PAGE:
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Wednesday, May 4, 2016

How can I reduce my fuel usage?

Thursday, May 12, 2011

While gas prices continue their wild fluctuations on a daily basis, consumers can make a few minor adjustments in the way they care for their vehicles that will result in both financial savings and a better running car.

* First, get the junk out of the trunk. Car trunks often serve as catch-alls for everything from flat tires to old clothing. Reducing the overall weight of a vehicle will increase mileage by about 2 percent over the course of the year.

* Check tire pressure frequently. Under-inflated tires can cause tires to drag and use more gas. Checking tire pressure takes just a few minutes at the gas pump, and most filling stations have air hoses handy if a customer is in need of a few pounds of air.

* Use proper tires for the season. While it's not unusual for Missouri to suffer massive snowfall in March, by April, those snow tires should have come off and been replaced by a good radial tire. Radials reduce the friction between the tire and the road, which results in gas savings over the course of the year.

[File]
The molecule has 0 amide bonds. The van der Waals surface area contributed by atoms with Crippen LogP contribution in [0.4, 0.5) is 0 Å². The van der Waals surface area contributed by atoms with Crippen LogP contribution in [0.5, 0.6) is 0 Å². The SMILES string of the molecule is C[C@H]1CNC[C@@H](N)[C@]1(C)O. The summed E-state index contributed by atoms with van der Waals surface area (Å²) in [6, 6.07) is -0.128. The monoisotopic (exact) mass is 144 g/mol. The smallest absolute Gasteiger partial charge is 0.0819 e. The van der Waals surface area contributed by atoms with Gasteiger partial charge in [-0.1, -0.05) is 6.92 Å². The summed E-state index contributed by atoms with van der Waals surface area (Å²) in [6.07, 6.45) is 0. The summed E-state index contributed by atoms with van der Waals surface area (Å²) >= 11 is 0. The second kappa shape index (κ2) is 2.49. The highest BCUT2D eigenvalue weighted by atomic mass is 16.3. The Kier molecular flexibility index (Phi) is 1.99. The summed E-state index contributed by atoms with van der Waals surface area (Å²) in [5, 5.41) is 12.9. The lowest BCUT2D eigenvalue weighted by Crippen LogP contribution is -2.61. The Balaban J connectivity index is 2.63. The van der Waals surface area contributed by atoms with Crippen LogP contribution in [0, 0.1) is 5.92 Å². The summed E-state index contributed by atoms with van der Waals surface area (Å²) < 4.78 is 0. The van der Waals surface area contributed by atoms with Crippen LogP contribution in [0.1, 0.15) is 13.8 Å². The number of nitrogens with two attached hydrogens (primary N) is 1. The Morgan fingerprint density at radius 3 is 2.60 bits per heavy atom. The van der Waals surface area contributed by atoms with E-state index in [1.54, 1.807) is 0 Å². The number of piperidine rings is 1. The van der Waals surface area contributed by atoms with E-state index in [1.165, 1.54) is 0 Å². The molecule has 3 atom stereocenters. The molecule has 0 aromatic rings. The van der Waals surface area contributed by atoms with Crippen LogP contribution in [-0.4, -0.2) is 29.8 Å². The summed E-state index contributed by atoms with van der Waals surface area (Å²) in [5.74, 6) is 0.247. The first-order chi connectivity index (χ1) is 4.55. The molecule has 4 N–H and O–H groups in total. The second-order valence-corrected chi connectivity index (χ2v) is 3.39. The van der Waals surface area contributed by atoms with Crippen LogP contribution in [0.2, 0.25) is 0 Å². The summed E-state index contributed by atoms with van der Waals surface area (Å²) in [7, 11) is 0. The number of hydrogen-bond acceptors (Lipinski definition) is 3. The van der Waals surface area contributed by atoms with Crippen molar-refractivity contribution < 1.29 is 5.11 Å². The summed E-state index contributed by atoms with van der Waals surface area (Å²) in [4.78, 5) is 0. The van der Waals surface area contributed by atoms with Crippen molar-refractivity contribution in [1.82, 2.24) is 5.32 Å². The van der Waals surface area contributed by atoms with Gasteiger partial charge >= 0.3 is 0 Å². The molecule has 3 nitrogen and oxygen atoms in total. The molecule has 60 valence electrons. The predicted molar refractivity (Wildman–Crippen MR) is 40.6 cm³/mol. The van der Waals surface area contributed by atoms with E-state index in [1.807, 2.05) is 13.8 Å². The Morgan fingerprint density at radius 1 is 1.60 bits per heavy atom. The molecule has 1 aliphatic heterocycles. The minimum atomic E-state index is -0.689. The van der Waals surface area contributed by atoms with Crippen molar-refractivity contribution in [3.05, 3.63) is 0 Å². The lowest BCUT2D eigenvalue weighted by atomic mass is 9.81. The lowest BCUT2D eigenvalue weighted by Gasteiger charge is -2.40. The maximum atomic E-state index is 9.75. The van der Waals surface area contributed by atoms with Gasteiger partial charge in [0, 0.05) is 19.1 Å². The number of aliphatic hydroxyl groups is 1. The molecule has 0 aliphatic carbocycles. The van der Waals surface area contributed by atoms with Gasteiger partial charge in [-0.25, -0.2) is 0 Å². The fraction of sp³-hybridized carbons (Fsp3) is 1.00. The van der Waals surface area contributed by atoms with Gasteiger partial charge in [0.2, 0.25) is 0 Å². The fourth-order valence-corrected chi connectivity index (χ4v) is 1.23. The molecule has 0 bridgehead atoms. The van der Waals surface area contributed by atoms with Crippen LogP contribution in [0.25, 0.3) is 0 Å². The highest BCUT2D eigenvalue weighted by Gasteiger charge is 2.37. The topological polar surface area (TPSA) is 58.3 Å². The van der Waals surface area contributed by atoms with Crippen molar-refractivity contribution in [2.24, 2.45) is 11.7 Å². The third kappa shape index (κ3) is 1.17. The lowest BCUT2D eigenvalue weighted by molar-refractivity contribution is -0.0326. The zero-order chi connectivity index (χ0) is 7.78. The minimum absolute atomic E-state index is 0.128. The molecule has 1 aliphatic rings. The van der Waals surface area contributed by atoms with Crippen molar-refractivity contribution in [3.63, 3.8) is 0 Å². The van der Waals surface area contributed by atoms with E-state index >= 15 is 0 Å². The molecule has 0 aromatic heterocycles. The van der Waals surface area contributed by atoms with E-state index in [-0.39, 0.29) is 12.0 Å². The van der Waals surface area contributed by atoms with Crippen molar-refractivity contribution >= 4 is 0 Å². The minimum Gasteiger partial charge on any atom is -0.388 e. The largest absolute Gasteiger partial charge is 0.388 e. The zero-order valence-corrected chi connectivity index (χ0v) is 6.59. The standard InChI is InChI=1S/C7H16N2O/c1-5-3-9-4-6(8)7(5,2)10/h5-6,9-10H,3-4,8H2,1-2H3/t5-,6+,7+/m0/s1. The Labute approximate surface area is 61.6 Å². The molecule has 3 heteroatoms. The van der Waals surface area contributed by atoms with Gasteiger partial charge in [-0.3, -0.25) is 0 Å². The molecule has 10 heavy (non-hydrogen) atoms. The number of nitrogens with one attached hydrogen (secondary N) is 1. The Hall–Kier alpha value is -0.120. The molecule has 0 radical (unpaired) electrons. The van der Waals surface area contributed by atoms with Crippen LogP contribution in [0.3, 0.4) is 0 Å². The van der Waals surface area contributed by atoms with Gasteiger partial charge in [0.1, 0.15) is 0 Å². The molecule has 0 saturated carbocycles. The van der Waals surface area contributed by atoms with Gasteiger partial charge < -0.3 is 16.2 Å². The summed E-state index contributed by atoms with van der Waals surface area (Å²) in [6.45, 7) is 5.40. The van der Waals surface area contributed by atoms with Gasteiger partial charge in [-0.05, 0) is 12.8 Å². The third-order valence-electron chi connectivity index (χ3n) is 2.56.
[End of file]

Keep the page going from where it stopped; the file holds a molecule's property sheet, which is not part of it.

* Proper alignment can save money. Make sure tires are regularly spun, balanced, checked and rotated. This simple practice will not only save gas but give tires a longer road life as well.

* Have a qualified mechanic check suspension and chassis parts. Bent axles, bad shocks and other unseen problems can cause engine drag, which not only increases drag on the vehicle but makes the car unsafe to drive. Have brakes regularly checked and adjusted to prevent drag.

* Use the manufacturer's recommended oil grade for the vehicle. Also check for oil that lists "energy conserving" on the performance label. This type of oil has additives that reduce engine friction.

* Check the spark plugs. Worn spark plugs can reduce fuel efficiency by up to 30 percent.

* Get regular tune ups. A good tune up can pay for itself in gas savings.

* Replace broken or missing gas caps. Fuel evaporates. The Car Council estimates nearly 150 million gallons of fuel are lost annually to evaporation. Not only is it bad for the wallet, it's bad for the environment.

* Wind resistance from luggage racks and other after-market add-ons can cause air drag. The less aerodynamic the vehicle, the more fuel it will use. Removing luggage racks will also reduce the wind noise inside the vehicle.

* Wash the car. Seriously, a dirty car is not aerodynamic. A smooth, waxed surface will offer less wind resistance.

* Newer cars with fuel injection are not as prone to failing gas performance from clogged air filters, but owners should periodically check and replace oil and gas filters to increase fuel performance, which will make the car last longer.



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